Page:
Bank of China Indicted in Italy for Money Laundering; S&P Ratings Agency Sees No Effect Due to State Support
Italian prosecutors this week requested the indictment of four senior managers at the Milan branch of the Bank of China on charges of money laundering and tax evasion. They accuse Bank of China of smuggling approximately $5 billion of illicit funds from Italy to China between 2006 and 2010. As many as 297 individuals are also identified as being complicit in this illegal activity, which, they say, stems from organized crime involvement in counterfeiting and other illicit activities, including via the employment of Chinese migrants living illegally in the country.
These groups reportedly used a money transfer service called Money2Money, which operated under the supervision of Bank of China. The alleged transfers covered by the indictment relate to the period from 2006 to 2010. Bank of China reportedly received up to $795,000 in fees associated with the wire transfers. The prosecutors have filed a 170-page document outlining the illicit activity, which is now being reviewed by a judge to determine next steps. Bank of China has indicated it will cooperate fully with the investigation.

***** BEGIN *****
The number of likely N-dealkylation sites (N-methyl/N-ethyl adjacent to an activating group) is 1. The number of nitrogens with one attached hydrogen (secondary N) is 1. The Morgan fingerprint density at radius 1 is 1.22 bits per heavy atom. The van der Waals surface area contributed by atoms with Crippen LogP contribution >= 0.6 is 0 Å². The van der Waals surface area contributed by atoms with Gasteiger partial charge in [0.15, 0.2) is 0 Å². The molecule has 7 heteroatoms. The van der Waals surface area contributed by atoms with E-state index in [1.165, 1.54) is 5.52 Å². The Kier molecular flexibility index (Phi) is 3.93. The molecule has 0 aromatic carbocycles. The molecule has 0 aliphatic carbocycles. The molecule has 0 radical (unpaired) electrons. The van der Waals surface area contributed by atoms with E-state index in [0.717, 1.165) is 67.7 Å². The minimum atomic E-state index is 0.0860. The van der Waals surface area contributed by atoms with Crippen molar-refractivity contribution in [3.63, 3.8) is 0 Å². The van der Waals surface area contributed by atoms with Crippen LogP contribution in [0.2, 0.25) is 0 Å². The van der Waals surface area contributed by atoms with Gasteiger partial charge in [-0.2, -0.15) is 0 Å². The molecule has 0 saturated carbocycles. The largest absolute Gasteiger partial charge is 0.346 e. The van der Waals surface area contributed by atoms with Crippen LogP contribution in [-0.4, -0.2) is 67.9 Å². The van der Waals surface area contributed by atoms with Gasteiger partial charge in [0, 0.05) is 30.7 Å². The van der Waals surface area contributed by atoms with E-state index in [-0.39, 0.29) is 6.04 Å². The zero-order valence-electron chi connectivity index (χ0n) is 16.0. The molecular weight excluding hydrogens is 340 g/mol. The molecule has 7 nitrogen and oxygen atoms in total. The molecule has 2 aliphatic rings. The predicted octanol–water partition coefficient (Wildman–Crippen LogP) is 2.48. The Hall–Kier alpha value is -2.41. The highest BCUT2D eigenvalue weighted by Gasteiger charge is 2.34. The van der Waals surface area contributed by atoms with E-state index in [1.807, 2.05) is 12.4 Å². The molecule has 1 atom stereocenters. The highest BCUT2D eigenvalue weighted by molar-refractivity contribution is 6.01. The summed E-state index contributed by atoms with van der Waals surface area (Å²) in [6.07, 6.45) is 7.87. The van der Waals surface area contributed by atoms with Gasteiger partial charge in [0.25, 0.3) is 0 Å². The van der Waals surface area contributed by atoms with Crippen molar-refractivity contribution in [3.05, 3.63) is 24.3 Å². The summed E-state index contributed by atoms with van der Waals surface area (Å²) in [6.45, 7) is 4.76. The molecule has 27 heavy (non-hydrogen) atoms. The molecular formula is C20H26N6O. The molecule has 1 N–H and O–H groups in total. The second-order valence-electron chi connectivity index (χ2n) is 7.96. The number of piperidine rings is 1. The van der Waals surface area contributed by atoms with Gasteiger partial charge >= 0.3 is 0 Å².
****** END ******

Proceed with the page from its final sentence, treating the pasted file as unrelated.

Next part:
Ratings agency Standard and Poor’s subsequently responded to inquiries regarding this case, indicating that it would not likely impact the company’s rating due to the sizable asset base of the bank (at $2.6 trillion) and the ‘‘‘very high likelihood of extraordinary support from the Chinese government.‘ An outstanding question, however, is the exposure that Bank of China could have to similar accusations in other countries and whether its association with Chinese organized crime is more pervasive than simply the Tuscan region of Italy (as specified in this example).
It is also significant to note the important role played by the market’s perception that the Chinese government will simply step in to bail its state-owned enterprises out of any financial, legal or other difficulties. In this case — as in others — market scrutiny and risk-related diligence is not adequately performed on individual state-controlled entities, making them more prone to risky, abusive behavior (including with regard to global security issues).